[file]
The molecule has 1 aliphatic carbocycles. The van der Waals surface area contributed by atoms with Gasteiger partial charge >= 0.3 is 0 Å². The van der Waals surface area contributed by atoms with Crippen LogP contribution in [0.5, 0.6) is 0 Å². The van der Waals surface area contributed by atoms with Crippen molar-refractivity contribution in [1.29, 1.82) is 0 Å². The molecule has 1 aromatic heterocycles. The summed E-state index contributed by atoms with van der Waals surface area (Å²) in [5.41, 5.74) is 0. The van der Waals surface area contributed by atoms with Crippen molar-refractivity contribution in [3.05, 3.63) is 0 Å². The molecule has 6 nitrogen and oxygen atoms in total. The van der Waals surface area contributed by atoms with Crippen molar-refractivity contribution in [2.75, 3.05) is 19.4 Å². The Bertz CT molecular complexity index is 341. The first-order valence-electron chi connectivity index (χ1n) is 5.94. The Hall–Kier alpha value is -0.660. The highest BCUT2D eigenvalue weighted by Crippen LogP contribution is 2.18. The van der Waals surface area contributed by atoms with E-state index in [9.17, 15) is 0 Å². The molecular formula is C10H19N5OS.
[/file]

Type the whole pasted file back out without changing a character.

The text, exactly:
The molecule has 1 aliphatic carbocycles. The van der Waals surface area contributed by atoms with Gasteiger partial charge >= 0.3 is 0 Å². The van der Waals surface area contributed by atoms with Crippen LogP contribution in [0.5, 0.6) is 0 Å². The van der Waals surface area contributed by atoms with Crippen molar-refractivity contribution in [1.29, 1.82) is 0 Å². The molecule has 1 aromatic heterocycles. The summed E-state index contributed by atoms with van der Waals surface area (Å²) in [5.41, 5.74) is 0. The van der Waals surface area contributed by atoms with Crippen molar-refractivity contribution in [3.05, 3.63) is 0 Å². The molecule has 6 nitrogen and oxygen atoms in total. The van der Waals surface area contributed by atoms with Crippen molar-refractivity contribution in [2.75, 3.05) is 19.4 Å². The Bertz CT molecular complexity index is 341. The first-order valence-electron chi connectivity index (χ1n) is 5.94. The Hall–Kier alpha value is -0.660. The highest BCUT2D eigenvalue weighted by Crippen LogP contribution is 2.18. The van der Waals surface area contributed by atoms with E-state index in [9.17, 15) is 0 Å². The molecular formula is C10H19N5OS.